Traditional Culture of Japan - Traditional crafts and culture

Getting a sense of the season in the tea ceremony


What are the benefits of performing the tea ceremony? One of them would be “getting a sense of the season.” In Japan, all four seasons — spring, summer, autumn and winter — are well defined. However, in modern Japan it can be hard to get a sense of the season in everyday life.


For example, today there are almost no seasonal restrictions on food ingredients. You may pay a little more sometimes, but you can obtain the same food ingredients throughout the year. There is little opportunity nowadays to get a sense of the season from the food we eat.


We don't even have time to see what things are like outside because we are forever busy at work. With the development of the subway network, some people even travel to work on subways without so much as setting foot on an outdoor path. It’s no wonder that people don’t have much sense of what season it is.


However, in tea ceremony it is very important to have a sense of the season. You know what season it is when you perform a tea ceremony. The tea ceremony utensils used vary according to season, and likewise, the style in which tea ceremony is performed also changes.


  A sense of the season in tea ceremony
In Japanese traditional culture, it is very important to have a sense of the season. Things change in line with the changes of the seasons.


For example, when spring comes in Japan, cherry blossom trees come into full bloom. Attracted by the pink blossoms, many people organize parties underneath the trees. This kind of party is called “hanami.”


In tea ceremony, Japanese-style sweets are served as well as the tea. One type of sweet, called “sakura mochi,” is inspired by the cherry blossom tree. It is pink like the cherry blossoms themselves, and is wrapped in a leaf of the cherry blossom tree. When it is served at a tea ceremony, it enhances the sense that the season is spring.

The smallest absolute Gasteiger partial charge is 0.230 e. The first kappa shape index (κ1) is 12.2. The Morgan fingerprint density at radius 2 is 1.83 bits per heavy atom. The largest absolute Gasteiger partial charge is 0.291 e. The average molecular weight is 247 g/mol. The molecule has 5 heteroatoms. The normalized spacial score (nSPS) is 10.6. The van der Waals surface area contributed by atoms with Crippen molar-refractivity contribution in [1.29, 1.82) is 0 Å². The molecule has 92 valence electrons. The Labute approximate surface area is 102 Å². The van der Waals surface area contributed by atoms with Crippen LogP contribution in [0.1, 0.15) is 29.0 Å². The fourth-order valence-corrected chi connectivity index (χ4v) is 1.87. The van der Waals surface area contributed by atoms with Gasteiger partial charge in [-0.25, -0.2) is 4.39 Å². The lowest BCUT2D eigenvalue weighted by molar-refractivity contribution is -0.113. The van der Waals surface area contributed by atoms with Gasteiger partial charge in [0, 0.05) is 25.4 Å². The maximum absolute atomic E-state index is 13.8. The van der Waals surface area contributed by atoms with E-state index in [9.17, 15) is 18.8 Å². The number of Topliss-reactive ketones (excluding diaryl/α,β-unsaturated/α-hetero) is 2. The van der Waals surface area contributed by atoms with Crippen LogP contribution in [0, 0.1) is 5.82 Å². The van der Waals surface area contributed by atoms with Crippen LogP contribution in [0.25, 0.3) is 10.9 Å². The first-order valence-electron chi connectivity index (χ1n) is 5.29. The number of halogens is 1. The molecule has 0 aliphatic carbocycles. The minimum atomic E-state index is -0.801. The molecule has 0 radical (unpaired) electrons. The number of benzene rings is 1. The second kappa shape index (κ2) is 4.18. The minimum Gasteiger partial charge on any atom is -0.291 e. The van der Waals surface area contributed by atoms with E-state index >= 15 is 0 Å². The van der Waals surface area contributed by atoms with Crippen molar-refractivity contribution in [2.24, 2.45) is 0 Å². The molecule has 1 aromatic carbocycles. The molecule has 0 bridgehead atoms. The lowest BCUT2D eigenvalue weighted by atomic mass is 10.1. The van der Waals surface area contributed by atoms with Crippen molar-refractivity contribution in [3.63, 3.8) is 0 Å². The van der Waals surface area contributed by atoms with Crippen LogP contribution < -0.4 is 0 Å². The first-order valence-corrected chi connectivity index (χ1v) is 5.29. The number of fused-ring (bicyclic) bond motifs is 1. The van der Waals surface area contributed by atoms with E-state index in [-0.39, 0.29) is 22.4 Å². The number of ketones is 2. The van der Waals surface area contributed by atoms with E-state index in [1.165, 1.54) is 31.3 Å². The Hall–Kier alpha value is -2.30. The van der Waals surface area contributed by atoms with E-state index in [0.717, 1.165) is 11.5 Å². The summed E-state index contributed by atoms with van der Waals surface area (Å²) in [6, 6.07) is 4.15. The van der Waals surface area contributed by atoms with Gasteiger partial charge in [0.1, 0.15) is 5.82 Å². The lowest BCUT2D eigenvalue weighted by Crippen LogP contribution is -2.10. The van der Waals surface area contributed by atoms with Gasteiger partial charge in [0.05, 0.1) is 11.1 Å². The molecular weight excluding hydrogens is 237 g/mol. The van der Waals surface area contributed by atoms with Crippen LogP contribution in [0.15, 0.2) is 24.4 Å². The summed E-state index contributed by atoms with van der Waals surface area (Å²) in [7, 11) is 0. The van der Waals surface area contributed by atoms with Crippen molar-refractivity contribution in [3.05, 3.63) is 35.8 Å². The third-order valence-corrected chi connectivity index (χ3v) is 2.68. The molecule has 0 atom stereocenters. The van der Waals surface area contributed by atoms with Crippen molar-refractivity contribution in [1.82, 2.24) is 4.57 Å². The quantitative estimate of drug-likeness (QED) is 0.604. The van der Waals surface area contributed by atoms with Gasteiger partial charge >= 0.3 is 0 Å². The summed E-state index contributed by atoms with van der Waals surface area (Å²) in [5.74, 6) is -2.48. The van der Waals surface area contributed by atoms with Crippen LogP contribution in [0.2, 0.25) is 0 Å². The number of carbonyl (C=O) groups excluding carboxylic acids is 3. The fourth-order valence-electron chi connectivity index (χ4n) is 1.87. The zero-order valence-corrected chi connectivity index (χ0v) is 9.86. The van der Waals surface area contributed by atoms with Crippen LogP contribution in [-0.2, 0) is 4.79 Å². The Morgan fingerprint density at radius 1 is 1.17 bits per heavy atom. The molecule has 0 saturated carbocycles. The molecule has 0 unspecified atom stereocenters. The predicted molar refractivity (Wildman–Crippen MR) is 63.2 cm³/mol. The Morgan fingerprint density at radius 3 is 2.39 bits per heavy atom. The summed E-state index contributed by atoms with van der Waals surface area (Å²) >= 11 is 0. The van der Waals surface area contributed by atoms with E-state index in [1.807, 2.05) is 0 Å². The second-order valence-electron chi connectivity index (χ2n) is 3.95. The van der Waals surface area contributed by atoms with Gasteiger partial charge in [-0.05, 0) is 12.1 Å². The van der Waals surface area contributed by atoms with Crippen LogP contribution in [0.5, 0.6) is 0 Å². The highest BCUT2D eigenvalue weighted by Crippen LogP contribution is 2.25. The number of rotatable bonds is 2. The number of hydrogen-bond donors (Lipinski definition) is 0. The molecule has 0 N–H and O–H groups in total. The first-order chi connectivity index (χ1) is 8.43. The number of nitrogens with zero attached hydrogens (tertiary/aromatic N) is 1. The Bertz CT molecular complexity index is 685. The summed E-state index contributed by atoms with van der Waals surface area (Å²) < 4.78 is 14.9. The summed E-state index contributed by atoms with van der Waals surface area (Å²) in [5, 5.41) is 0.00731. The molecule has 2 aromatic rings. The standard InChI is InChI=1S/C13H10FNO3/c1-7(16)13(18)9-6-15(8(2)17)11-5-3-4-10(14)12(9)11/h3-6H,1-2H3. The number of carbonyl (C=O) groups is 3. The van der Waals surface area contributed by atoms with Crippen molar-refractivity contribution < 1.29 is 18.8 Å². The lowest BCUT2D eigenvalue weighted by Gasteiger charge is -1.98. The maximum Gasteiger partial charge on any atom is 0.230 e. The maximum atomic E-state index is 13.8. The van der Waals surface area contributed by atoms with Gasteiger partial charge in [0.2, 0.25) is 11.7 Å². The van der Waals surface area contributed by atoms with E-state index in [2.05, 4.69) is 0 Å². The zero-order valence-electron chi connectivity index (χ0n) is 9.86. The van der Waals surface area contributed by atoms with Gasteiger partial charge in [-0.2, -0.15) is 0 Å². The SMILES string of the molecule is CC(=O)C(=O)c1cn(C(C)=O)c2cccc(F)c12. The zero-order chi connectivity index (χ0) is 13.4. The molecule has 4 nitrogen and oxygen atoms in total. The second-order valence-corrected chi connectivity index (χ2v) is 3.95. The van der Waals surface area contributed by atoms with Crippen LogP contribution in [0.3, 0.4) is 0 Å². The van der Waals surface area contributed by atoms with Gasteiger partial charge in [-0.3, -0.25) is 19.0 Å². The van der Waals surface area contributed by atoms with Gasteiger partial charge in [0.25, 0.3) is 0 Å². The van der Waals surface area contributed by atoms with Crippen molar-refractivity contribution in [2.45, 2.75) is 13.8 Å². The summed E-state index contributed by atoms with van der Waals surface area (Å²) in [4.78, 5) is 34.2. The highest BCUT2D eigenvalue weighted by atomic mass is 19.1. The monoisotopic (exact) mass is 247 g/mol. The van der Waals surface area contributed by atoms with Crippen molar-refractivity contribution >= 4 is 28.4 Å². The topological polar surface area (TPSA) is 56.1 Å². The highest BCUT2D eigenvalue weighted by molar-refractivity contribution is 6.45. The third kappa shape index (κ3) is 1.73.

Fall is represented in Japan by susuki (Japanese pampas grass). In addition, many people head to the mountains in fall to view the spectacle of leaves turning red and gold.


This is why, in tea ceremony, utensils with red leaves painted on them are used in the fall, and pampas grass is used in flower arrangements at that time of year. Tea ceremony uses utensils that match the time of year in order to give participants a strong sense of the season.




By going back and forth between home and school or work, we have few chances to get a sense of the season. We can’t enjoy the current season unless we go outdoors in a natural environment. But, even without going to the sea or the mountains, you can experience the season by performing a tea ceremony.


Nowadays, we can obtain everything we want, regardless of the seasons. That’s wonderful because it's convenient for us, but the importance of experiencing what each season has to offer is being forgotten.


In former times, we wore clothes suitable for each season and used seasonal ingredients in our cooking. It was commonplace to observe and appreciate the changes in plants and flowers from season to season. This consciousness of the season nourished our soul. In this modern world where our ties to nature are weaker, it is one of tea ceremony’s greatest benefits that it keeps us in touch with the seasons.

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